Microsoft Windows 11 A Linux-based Windows?

Another rumor that has appeared in recent times is that Windows as such is a project that has ended for Microsoft. Your next operating system would no longer be based on the current NT kernel to be based on Linux . This does not necessarily mean that Windows is no longer called Windows.

Windows 11

To better understand this movement we can look at what Microsoft has already done with its browser. Microsoft Edge was based on the EdgeHTML engine, developed by the company itself. In view of the lack of success, Microsoft decided to abandon it and focus its efforts on a new browser based on the Chromium engine. The move has resulted in some positives. For example, Edge now has a wide range of add-ons. Of course, compatibility has improved and Microsoft is actively participating in the Chromium community, which helps to improve not only its own browser, but the rest.

Something very similar could happen with Windows. This move would also bring positive things and show a much more open and collaborative company, focused more on business and home services than on the operating system itself.


Windows 11 should fix the serious system inconsistency

Perhaps one of the fields where Microsoft has more work is in the inconsistency of the system. Modern-looking transparency menus are mixed with elements reminiscent of Windows 98.

Your competition is doing much better in this regard. For example, Apple has two very different lines of operating systems with very polished interfaces. There is no place for outdated items in them. Google also seems to have understood the importance of consistency by improving the Android interface and creating clear patterns that developers can follow.

So why doesn’t Microsoft take action and remove old components forcing developers to update their applications? Things are not so simple. Windows has such a large market share that Redmond cannot make certain changes lightly. For example, many companies have custom software that has been a large investment in the past. Suppose this software was designed for Windows XP. If Windows stops supporting it, the company will have to spend a lot of money again to adapt it or it will simply not update the system, creating a very important security gap.

The thing is so serious and so complicated at the same time that, to this day, we still have configurations that are made from the Control Panel and others that are made from the Settings app. And not to mention tools like Disk Manager that remain anchored in Windows’ deeper past.

What do we ask of Windows 11?

 If we had to create a wish list to send directly to Microsoft offices, it would basically consist of three elements: security, consistency and simplicity. The new Windows 11 must improve in these aspects and become once and for all a modern and lightweight operating system. In another aspect, Microsoft continues to have a lot to do in the interface, not only to make it more consistent throughout the entire operating system, but also to adapt it correctly to any environment, be it tactile or not.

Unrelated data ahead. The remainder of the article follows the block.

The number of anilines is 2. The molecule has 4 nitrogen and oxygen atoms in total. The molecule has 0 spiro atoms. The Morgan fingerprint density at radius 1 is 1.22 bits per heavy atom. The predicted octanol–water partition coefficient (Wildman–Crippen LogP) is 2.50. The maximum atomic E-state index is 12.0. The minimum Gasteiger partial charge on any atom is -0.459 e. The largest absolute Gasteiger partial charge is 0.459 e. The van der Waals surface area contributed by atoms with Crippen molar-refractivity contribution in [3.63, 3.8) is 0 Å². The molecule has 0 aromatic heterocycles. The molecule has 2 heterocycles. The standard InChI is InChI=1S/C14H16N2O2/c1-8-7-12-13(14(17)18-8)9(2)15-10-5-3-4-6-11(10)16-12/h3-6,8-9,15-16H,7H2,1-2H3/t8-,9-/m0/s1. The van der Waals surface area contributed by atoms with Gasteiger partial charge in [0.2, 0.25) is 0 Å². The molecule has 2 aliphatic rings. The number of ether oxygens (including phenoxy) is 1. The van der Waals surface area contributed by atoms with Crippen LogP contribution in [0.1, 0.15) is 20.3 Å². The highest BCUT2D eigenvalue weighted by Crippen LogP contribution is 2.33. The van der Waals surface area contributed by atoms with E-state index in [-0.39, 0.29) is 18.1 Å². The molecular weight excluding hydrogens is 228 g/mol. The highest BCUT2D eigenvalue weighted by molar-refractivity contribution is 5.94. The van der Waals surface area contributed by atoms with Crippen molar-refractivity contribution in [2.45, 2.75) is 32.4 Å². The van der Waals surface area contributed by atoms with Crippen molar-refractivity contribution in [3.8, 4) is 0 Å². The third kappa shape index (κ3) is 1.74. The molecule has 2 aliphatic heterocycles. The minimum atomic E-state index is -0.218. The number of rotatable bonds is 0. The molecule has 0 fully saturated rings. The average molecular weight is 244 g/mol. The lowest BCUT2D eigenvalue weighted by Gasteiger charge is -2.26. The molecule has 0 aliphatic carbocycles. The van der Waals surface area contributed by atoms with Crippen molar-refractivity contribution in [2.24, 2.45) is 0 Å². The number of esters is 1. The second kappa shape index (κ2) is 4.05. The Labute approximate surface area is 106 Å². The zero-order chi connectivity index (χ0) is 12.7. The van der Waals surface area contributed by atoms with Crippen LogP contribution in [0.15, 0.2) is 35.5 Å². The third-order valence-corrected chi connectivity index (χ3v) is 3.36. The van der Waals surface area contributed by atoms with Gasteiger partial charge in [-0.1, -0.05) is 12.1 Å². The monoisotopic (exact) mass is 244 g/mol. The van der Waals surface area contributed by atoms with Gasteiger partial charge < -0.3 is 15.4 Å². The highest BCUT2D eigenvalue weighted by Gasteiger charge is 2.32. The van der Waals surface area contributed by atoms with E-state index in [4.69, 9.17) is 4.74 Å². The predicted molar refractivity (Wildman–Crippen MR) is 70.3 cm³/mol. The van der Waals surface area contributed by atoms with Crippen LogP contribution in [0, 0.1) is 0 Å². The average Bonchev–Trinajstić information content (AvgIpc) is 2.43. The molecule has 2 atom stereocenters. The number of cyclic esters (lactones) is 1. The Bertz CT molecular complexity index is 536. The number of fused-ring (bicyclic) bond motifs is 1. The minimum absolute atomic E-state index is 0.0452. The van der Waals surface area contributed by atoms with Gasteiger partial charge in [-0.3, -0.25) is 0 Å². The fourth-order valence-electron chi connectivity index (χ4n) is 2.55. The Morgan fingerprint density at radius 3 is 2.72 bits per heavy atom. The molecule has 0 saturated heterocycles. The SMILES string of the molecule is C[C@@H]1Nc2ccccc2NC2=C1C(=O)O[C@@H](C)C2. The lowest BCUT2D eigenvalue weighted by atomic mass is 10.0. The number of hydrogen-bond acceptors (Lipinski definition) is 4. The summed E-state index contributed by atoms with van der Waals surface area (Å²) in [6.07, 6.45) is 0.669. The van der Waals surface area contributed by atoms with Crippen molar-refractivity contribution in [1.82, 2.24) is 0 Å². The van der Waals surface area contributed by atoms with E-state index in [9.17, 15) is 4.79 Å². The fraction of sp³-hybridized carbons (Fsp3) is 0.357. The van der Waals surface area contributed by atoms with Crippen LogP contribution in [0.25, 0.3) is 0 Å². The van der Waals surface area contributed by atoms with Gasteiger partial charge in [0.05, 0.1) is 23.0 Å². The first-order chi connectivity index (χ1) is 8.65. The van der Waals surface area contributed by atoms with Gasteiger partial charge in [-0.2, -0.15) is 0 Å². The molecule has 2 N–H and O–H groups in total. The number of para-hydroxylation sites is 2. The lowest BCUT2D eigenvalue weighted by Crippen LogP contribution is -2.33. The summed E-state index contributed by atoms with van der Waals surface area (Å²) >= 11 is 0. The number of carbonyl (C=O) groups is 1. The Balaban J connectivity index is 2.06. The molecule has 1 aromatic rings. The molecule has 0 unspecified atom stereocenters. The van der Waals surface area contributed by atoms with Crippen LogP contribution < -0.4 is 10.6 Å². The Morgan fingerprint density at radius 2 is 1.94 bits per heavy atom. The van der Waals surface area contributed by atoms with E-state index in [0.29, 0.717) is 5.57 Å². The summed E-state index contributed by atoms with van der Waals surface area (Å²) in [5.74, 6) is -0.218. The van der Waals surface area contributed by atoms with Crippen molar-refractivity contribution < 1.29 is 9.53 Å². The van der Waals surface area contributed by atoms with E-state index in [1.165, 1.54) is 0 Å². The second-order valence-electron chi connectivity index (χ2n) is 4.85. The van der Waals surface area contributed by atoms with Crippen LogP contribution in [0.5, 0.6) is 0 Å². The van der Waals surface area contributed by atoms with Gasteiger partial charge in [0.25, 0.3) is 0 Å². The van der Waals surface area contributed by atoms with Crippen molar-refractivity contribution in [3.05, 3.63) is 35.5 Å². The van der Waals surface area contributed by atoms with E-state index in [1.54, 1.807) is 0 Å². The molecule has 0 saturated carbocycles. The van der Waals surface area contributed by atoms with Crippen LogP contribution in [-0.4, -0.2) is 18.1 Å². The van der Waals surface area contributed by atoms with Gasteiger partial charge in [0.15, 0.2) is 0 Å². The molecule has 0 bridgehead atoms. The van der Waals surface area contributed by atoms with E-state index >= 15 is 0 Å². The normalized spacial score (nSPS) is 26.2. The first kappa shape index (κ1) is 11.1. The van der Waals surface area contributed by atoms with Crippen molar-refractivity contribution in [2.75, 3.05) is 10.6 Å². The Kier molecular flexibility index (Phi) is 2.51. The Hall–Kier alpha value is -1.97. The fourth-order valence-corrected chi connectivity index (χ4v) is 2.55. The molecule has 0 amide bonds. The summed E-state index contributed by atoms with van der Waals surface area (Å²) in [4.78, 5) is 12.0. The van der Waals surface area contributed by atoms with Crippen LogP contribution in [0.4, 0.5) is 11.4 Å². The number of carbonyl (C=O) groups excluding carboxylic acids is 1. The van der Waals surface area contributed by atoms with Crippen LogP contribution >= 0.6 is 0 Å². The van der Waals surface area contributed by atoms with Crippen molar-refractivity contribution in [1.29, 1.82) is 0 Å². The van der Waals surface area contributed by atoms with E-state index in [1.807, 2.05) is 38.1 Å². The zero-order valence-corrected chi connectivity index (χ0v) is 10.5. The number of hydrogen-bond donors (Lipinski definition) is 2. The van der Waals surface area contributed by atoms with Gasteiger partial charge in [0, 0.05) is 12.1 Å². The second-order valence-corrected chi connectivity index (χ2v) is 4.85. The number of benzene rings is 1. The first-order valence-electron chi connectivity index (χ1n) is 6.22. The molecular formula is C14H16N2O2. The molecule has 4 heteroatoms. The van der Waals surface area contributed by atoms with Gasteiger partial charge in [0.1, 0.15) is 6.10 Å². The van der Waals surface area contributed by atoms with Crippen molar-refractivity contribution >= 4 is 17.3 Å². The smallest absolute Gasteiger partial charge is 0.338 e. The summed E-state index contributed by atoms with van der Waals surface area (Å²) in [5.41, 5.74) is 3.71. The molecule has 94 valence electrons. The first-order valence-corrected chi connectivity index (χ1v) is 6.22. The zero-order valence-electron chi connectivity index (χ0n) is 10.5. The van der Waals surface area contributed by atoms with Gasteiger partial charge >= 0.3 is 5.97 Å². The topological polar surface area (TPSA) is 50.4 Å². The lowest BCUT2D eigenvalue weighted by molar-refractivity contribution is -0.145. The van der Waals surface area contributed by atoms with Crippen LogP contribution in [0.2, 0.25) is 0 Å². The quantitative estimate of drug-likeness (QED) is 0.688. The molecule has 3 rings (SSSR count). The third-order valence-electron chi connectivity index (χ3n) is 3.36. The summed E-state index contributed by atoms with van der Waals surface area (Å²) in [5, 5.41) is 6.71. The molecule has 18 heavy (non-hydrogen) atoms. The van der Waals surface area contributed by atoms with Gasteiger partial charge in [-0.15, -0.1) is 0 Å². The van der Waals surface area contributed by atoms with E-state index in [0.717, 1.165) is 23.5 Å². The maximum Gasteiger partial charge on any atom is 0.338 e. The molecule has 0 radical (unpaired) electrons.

Despite all the rumors, there has been no official confirmation that we will see a Windows 11. Even if Microsoft has chosen to move from Windows 10 that does not guarantee that the next version will automatically be Windows 11. It could easily be a Windows 20, or Windows 22, if they were following the system based on the previous year. You could even remove the numbering entirely, as Apple has done with the mac OS and just call it Windows Sun Valley, or go a similar naming route after the highlights of Washington state. What would a Windows Tacoma look like?



Rumor has it, the new Windows 11 will borrow the design – in large part – from the now-archived Windows 10X. This platform had a more modern centralized design with many new icons, a new start menu, and a new central taskbar. Windows 10X was designed to accommodate foldable and multi-screen devices, so we can expect this technology to make its way to Windows 11 as well.



As with previous updates – in recent times at least – we hope there will be no charge for users upgrading from Windows 10 to Windows 11. Also, any new desktop or laptop is likely to come with it. Embedded software. The only charge will be for those who build their own machines and are likely to follow Windows 10, with the Home edition starting at USD $ 139 ($ 2,769 MXN, approx.) And Pro starting at $ 199 (that is, about $ 3,964 MXN).



With just two weeks until the Windows event, Microsoft has released a slow-motion video of its startup sounds. The 11-minute video (another coincidence?), Described as a relaxation track, combines the startup sounds of Windows 95, XP, and Windows 7 slowed by 4,000%. Although we’re not sure it will have the desired effect, let’s see if you can hold out for more than a minute. These sounds come from major releases and have become ingrained in most of our memories. Particularly the fabled Windows 95 startup that was formed by none other than Brian Eno. Does this mean that we will hear a new startup sound in Windows 11?

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